The Pests We Need
The Pests We Need
In 1958, Mao Zedong ordered the extermination of every sparrow in China. He could scarcely have guessed the magnitude of the disaster he had set in motion. They called it “The Four Pests Campaign.” As part of the Chinese Communist Party’s notorious “Great Leap Forward,” the public health effort called for the elimination of disease-carrying rats and flies, malaria-ridden mosquitoes, and sparrows, which ate grain seed and fruit. A propaganda poster from the time reading “Exterminate the four pests!” depicts the four pests, impaled like grotesque shish kebabs on a Chinese sword. In another, a boy aims his slingshot, a dastardly sparrow in his sights.
Urged on by their leaders, the people shot sparrows from the sky by the thousands and hunted down and destroyed their nests. Children would bang pots and pans at sparrows resting in trees, chasing them until the little birds plummeted from the heavens, overcome by exhaustion. Within a year, the sparrow population in China had been decimated, pushed nearly to extinction.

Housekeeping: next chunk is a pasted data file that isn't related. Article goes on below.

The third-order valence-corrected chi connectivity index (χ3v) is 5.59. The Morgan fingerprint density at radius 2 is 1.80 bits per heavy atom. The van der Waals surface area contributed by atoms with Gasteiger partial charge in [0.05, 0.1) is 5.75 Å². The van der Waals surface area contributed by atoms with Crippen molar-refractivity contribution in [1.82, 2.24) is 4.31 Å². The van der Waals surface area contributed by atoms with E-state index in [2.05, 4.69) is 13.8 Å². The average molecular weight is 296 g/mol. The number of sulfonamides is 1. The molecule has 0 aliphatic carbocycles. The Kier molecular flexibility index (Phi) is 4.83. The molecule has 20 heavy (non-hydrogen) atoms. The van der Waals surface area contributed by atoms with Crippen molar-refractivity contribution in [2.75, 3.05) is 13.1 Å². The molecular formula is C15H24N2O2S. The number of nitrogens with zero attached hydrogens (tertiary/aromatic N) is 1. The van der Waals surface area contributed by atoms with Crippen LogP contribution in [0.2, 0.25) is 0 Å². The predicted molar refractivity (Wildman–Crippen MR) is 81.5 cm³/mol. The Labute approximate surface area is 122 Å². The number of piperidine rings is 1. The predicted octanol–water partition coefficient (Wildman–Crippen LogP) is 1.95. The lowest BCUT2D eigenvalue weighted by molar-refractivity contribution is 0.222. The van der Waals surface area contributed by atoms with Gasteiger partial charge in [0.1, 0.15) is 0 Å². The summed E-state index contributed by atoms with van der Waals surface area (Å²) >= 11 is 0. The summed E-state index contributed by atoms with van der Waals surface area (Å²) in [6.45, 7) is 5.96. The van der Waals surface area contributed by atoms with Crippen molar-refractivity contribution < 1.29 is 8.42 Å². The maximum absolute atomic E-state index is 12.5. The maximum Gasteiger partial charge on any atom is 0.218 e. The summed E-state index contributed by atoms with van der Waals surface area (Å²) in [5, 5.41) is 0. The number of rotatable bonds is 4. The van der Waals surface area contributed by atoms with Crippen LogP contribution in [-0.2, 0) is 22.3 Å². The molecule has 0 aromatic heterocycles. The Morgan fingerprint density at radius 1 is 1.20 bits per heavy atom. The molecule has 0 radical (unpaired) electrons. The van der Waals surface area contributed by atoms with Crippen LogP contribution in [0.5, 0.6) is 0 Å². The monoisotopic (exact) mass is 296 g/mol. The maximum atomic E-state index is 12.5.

At first, it seemed as though the plan had worked. But the problem was, sparrows eat more than just grain and fruit. They also eat many kinds of insects, including a species of short-horned grasshopper commonly known as locusts. With their natural predator gone, the locust population skyrocketed, and hordes of ravenous grasshoppers swept through the countryside, devouring everything in their path and contributing significantly to the Great Chinese Famine. By 1961, tens of millions of Chinese peasants would be dead—starved to death by a tragic convergence of economic mismanagement and ecological imbalance.
Possible Preaching Angle:
What we see as unnecessary trouble or a thorn in the flesh, God allows into our lives because he can use it to refine us, strengthen us, and turn our hope toward heaven.